meanwhile the creature imitates McCoy, mixing with the other officers. Eventually it kills Crater and goes to McCoy's room, changing once again into Nancy and pleading for help. Kirk and Spock work out where it is and rush to the rescue, but McCoy can't quite bring himself to fire on the creature even as it attacks Kirk. Spock attacks the creature, demonstrating that even his huge strength cannot harm it - something that Nancy couldn't possibly endure. A distraught McCoy finally fires, killing the creature.
Not a bad effort, really, all in all. Whilst it does do the whole "Monster on the prowl" thing, the story does give us a credible reason why the creature does what it does - it's the last of its kind, alone, desperate for the food it needs, and the only real source of that food is walking around inside us.
You can speculate somewhat about just how this creature lived. Crater talks of great herds of them roaming the plains. Yet it clearly seems to be a predator, since it's evolved to suck salt out of other living things through the skin. The copying defence would also suit a predatory animal very well. This doesn't sit very well with the idea of large herds of the creatures sweeping majestically across the plains... predators tend to be solitary creatures, or at least limited to small packs. Certainly the fact that the creature seems to need to kill at least once a day or so would indicate that a large population of them moving together would require huge numbers of prey animals to feed on, which seems unlikely. It could be that Crater is simply romanticising the creature, or perhaps it lied to him about itself?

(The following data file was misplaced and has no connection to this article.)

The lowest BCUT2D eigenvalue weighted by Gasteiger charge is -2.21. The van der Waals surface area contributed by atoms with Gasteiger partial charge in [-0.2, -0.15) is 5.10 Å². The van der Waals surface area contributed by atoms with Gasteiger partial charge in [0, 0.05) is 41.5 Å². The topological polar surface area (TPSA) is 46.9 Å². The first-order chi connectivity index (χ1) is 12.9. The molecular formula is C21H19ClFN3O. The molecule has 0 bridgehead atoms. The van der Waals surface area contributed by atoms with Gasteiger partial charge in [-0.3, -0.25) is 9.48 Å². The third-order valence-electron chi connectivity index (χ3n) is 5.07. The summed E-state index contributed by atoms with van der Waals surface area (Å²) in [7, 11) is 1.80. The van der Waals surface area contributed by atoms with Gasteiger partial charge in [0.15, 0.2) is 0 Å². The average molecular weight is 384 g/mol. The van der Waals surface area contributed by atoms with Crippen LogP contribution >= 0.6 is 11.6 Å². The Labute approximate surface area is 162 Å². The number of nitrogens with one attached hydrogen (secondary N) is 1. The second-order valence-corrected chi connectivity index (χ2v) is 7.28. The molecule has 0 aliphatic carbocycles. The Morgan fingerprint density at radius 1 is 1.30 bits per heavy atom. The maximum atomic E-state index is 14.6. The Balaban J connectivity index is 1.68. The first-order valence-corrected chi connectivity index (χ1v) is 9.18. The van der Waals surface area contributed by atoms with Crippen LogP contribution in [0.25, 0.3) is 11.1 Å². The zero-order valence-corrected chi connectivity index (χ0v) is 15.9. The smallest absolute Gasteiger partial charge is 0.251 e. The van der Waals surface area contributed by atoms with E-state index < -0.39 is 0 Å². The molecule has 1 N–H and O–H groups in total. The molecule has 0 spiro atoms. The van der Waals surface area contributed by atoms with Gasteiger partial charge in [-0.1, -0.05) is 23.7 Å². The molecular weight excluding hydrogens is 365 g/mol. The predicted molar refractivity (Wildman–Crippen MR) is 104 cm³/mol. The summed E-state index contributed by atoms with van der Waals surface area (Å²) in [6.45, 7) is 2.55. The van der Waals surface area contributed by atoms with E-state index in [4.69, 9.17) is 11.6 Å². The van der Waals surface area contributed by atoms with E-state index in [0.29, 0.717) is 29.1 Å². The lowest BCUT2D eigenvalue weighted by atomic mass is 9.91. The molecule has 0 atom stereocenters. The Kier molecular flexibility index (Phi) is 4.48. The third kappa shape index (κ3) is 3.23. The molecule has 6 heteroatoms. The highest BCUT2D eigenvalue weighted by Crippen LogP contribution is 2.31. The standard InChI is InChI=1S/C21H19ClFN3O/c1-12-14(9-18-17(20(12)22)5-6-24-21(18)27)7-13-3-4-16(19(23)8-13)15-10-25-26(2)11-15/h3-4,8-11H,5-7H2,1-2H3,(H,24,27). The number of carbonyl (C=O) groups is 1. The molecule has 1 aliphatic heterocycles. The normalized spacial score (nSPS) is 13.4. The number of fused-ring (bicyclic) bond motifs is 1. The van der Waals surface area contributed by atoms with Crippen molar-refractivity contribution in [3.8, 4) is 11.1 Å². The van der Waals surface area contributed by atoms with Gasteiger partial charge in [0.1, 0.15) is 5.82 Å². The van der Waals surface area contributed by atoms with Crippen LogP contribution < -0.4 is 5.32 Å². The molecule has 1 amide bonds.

A couple of other oddities. For one, the creature clearly has the ability to control what it looks like consciously. It's not a matter of just projecting some telepathic command to "see something harmless", the creature deliberately chooses to appear as a specific person on multiple occasions. So given that, you have to wonder why it decided to project three different images to three different men who were in the same room together at the start. If Darnell had simply said "what lovely blonde hair you have!" right up front, the whole thing could easily have unravelled right there.
For another thing, the creature is obviously intelligent enough to actually pass for the person it imitates. Yes, it's a bit goofy in how it talks sometimes, but it is able to sit in on a conference as McCoy and make intelligent comments, so it's a sentient being. Given this, why didn't it simply ask
for the salt in the first place? As long as it has a supply it is completely harmless to people, and the Federation would want the chance to study it, ask it questions, etc. There's every potential for a mutually beneficial relationship there, yet the creature never thinks to try. We could argue that it doesn't trust outsiders but it's been living with Crater for years in exchange for salt, so it's clearly able to get over any distrust and form a relationship. And surely Crater of all people should know what a huge discovery this is and how the Federation would value it. It's a gaping plot hole that really destroys the whole premise of the episode.
The remastered version has the usual improved effects, including new shots of the Enterprise and a new M-113 planet.